Aparigrihita, Aparigṛhīta: 2 definitions
Aparigrihita means something in Buddhism, Pali, Hinduism, Sanskrit. If you want to know the exact meaning, history, etymology or English translation of this term then check out the descriptions on this page. Add your comment or reference to a book if you want to contribute to this summary article.
The Sanskrit term Aparigṛhīta can be transliterated into English as Aparigrhita or Aparigrihita, using the IAST transliteration scheme (?).
Mahayana (major branch of Buddhism)Source: Google books: Nāgārjuna and the Philosophy of Openness
Aparigṛhīta (अपरिगृहीत, “ungrasped”).—Since dharmas are open and nongraspable, since they cannot be gotton ahold of (aparigṛhīta), their reality and attachment to their reality are constructions of an ignorant, deluded mind: (Aṣṭasāhasrikā-prajñāpāramitā, 1.8): The Lord says to Śāriputra; As they [dharmas] are not found, so they are found though they do not exist. [Since they do not exist, finding them] is called ignorance. Foolish, untaught common people are attached to them. Although they do not exist, they have constructed all events. Having constructed them, they cling to those events they extract and invent, but they do not prosper. They do not find or construct them out of any events.
Mahayana (महायान, mahāyāna) is a major branch of Buddhism focusing on the path of a Bodhisattva (spiritual aspirants/ enlightened beings). Extant literature is vast and primarely composed in the Sanskrit language. There are many sūtras of which some of the earliest are the various Prajñāpāramitā sūtras.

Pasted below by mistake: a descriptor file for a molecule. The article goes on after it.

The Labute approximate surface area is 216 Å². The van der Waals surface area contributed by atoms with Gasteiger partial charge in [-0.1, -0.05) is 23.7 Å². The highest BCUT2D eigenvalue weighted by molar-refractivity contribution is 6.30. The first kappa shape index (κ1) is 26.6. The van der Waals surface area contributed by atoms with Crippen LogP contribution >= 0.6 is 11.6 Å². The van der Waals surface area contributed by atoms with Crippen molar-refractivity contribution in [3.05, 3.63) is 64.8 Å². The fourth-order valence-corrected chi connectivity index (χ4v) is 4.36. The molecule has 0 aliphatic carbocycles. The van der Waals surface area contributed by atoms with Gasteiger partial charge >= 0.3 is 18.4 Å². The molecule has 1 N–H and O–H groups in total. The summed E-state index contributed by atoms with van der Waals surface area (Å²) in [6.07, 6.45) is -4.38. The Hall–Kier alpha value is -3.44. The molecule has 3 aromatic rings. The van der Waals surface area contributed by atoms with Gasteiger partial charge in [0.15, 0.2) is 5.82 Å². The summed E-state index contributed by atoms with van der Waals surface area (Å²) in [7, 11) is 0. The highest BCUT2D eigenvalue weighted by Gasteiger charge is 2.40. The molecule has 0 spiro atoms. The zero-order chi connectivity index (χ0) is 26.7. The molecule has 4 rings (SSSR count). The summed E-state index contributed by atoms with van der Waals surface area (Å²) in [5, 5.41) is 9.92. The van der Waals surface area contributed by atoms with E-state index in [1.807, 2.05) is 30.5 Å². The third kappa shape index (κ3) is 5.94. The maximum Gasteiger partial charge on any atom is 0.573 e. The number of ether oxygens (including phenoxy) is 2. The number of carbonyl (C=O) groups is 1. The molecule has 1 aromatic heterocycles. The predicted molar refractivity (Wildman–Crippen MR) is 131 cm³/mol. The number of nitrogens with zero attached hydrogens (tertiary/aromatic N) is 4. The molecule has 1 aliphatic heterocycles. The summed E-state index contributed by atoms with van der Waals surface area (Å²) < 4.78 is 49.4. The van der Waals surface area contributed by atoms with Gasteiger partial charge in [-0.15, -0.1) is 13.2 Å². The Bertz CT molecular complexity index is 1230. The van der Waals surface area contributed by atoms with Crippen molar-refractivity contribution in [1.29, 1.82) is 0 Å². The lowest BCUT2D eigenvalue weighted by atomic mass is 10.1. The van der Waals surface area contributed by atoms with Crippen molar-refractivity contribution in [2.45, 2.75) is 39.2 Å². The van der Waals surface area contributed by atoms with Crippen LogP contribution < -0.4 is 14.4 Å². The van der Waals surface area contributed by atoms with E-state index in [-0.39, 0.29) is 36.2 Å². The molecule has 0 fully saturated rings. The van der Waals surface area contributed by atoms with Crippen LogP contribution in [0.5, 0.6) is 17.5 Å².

Languages of India and abroad
Sanskrit dictionarySource: DDSA: Paia-sadda-mahannavo; a comprehensive Prakrit Hindi dictionary (S)
Aparigṛhītā (अपरिगृहीता) in the Sanskrit language is related to the Prakrit word: Apariggahiā.
Sanskrit, also spelled संस्कृतम् (saṃskṛtam), is an ancient language of India commonly seen as the grandmother of the Indo-European language family (even English!). Closely allied with Prakrit and Pali, Sanskrit is more exhaustive in both grammar and terms and has the most extensive collection of literature in the world, greatly surpassing its sister-languages Greek and Latin.
See also (Relevant definitions)
Starts with: Aparigrihitagamana.
Ends with: Prathamaparigrihita.
Search found 2 books and stories containing Aparigrihita, Aparigṛhīta, Aparigrhita, Aparigṛhītā; (plurals include: Aparigrihitas, Aparigṛhītas, Aparigrhitas, Aparigṛhītās). You can also click to the full overview containing English textual excerpts. Below are direct links for the most relevant articles:
Tattvartha Sutra (with commentary) (by Vijay K. Jain)
Verse 7.28 - The transgressions of the minor vow of contentment with one’s wife < [Chapter 7 - The Five Vows]
Kautilya Arthashastra (by R. Shamasastry)
Chapter 26 - The Superintendent of Slaughter-house < [Book 2 - The duties of Government Superintendents]